Category Archives: birding

Low to No Water at the SNWR, 05-26-23

I got up around 5:30 this morning, so I could get the dog and myself ready to make the long drive to the Sacramento National Wildlife Refuge (SNWR). It takes about 2 hours to get there from the house. We stopped to top off the gas tank and get some coffee, and were on the road in earnest by 6:00 AM.

With the place nearly devoid of any standing water, it was more like a late-spring grassland than a wetland area.

There was a little water near the turnouts on the auto route, but not a lot. And I didn’t see any waterfowl in those areas.

Even the large “permanent wetland” pool was just barely full of water. It looked like it was maybe only a few inches deep, and when the coots and grebes swam through it, their knobby knees came up over the surface of the water.

This pond had recently been reformed, and along a large swath of the bank all of the vegetation had been completely removed. I didn’t understand that. The place is supposed to be a “refuge” for wildlife, but removing the vegetation meant the little Marsh Wrens wouldn’t be able to build their nests there, dragonflies and damselflies wouldn’t be able to emerge there, and the summer spiders wouldn’t have anywhere to build their webs.

The lack of vegetation does mean you have a much better view of the water. But with the lack of waterfowl at the moment and the shallow depths of the pool, there wasn’t much to see anyway. I also noticed that some of the “islands” that had stood in the pond previously, were now gone. That was upsetting because traditionally, cormorants and White Pelicans used to rest on those islands.

I DID get to see some of the usual suspects like the Coots, Canada Geese, the last of the migrating Snow Geese, Killdeer, Lesser Goldfinches, Meadowlarks and Mallards. In some places along the auto tour route, the Killdeer ran in front of the car, sometimes laying down in their “broken wing” displays — which meant they had nests on the ground around there. I drove really slowly, worrying all the while that I was inadvertently crushing the nests and their eggs hidden in the gravel. Yikes!

In the water of the permanent pool were a few Clark’s and Western grebes floating about, but none of them seemed to be paired up yet. There were also a few Pied-Billed grebes. One of them was hoot-calling to its mate; such a cool sound. I also got a little footage of a Black-Necked Stilt complaining about something. They’re so loud!

There was also a pod of Ruddy Ducks, males and females, and most of the males were in their breeding plumage, bright blue bills and everything.

I saw a couple of the males doing their courtship displays, which are really kind of hilarious. The males swim in front of the females with their tails and eyebrows raise high, then they thrum against their chests with their bills, making bubbles appear in front of them. Hah!

“…They punctuate the end of the display with a belch-like call,,, Everything about this bird is interesting to the naturalist, but almost nothing about it is interesting to the sportsman…” –– Cornell

I got a tiny bit of video of the behavior, but the birds were pretty far away, and sometimes had their back to me.

I had better luck getting some video and photos of the male Marsh Wrens, including one that was standing next to one of the nests it had built.

Along another part of the pond, there was nothing but Bird’s-Foot Trefoil on the bank. And in other areas there was Poison Hemlock, Blessed Milk Thistle, and teasel in various levels of blossoming. I also saw some Brass Buttons, Downingia, Spikeweed, Cocklebur, Smartweeds, and Dock. The Yellow Star-Thistle was just starting to emerge.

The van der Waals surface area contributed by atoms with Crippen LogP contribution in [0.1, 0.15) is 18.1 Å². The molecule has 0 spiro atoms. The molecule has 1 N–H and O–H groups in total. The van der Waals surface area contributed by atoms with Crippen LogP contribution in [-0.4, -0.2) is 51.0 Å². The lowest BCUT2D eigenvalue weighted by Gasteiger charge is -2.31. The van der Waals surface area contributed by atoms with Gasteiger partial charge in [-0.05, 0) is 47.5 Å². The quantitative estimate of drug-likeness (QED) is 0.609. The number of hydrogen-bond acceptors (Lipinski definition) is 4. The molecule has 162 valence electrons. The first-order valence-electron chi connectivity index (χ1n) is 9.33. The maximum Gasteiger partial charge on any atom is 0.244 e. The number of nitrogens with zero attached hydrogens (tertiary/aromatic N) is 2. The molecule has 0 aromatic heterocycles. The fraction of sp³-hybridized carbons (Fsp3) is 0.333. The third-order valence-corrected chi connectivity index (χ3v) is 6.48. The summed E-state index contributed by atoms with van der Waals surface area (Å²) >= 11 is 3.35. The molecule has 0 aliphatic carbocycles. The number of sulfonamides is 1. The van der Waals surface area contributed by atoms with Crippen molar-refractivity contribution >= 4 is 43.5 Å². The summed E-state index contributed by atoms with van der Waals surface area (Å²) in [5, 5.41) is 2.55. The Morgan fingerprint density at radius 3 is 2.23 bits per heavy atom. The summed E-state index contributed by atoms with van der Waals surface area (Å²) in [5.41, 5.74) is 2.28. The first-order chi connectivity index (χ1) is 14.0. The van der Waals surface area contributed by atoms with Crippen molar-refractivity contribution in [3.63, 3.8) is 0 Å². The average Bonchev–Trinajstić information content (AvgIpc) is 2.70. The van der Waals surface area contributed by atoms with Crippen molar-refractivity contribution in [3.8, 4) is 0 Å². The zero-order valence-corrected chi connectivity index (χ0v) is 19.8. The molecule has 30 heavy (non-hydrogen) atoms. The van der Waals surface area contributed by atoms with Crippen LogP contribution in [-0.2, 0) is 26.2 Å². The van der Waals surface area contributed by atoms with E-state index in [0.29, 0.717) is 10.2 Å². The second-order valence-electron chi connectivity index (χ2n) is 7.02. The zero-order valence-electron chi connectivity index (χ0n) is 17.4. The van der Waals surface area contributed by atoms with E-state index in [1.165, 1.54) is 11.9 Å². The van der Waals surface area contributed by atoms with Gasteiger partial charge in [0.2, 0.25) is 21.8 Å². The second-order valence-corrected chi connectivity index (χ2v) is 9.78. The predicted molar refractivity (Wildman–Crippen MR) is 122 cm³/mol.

One of the things that surprised me was seeing a few different forms of witches broom on the mustard plants. The wild growth is caused by a kind of phytoplasma.

…Phytoplasmas are obligate intracellular parasites of plant phloem tissue and of the insect vectors that are involved in their plant-to-plant transmission. Phytoplasmas were discovered in 1967 by Japanese scientists who termed them mycoplasma-like organisms…” — Wikipedia

“…Dr. Saskia Hogenhout, a scientist at the John Innes Centre in England, and her colleagues reveal that some of these creepy alterations are driven by the work of a single protein from the parasite called SAP05, which stands in the way of the plant’s maturation…In the new paper, they explain how SAP05 seems to drive some of the more surprising effects, like the life-span extension. ‘It looks like it stays in a juvenile phase,’ [she] said…” — The Indian Express

I didn’t see any evidence of the large orb-weaver spiders that usually inhabit the pond area in the summer, and I only found a few damselflies and dragonflies. Among the dragons, I only found male and female Variegated Meadowhawks. It’s still early in the season, though. A kind of Deer Fly with “crazy eyes” came into the car for a short period of time. I also saw some Sulphur and Cabbage White butterflies flitting around, but I was only able to get photos of a cooperative West Coast Lady butterfly.

As I left the pond area and headed toward the viewing platforms, I saw some Cliff Swallows darting back and forth, into and through a drainage block. [I assume they were building nests in there, and/or feeding nestlings.] Some of the fledglings sat among the tules, waiting for their parents to feed them.

Other critters I saw today were quite a few jackrabbits, a pond turtle, some Western Fence Lizards, and a California Ground Squirrel grooming itself.

Because I was in my vehicle for the majority of this trip, I didn’t count it toward my #52hikechallenge for the year.

Species List:

  1. American Coot, Fulica americana
  2. American Pipit, Anthus rubescens
  3. Ash Tree, California Ash, Fraxinus dipetala
  4. Bees, European Honeybee, Western Honeybee, Apis mellifera
  5. Bindweed, Field Bindweed, Convolvulus arvensis
  6. Bird’s-Foot Trefoil, Lotus corniculatus
  7. Black Phoebe, Sayornis nigricans
  8. Blackberry, Armenian Blackberry, Rubus armeniacus [red canes, white flowers]
  9. Black-Necked Stilt, Himantopus mexicanus
  10. Black-Tailed Jackrabbit, Lepus californicus
  11. Brass Buttons, Cotula coronopifolia
  12. Brewer’s Blackbird, Euphagus cyanocephalus
  13. Bufflehead Duck, Bucephala albeola
  14. California Ground Squirrel, Otospermophilus beecheyi
  15. Canada Goose, Branta canadensis
  16. Cinnamon Teal, Spatula cyanoptera
  17. Common Spikeweed, Centromadia pungens
  18. Dock, Curly Dock, Rumex crispus
  19. Dock, Fiddle Dock, Rumex pulcher
  20. Downingia, Flatface Calicoflower, Downingia pulchella
  21. Dragonfly, Variegated Meadowhawk Dragonfly, Sympetrum corruptum
  22. Eucalyptus, Tasmanian Blue Gum, Eucalyptus globulus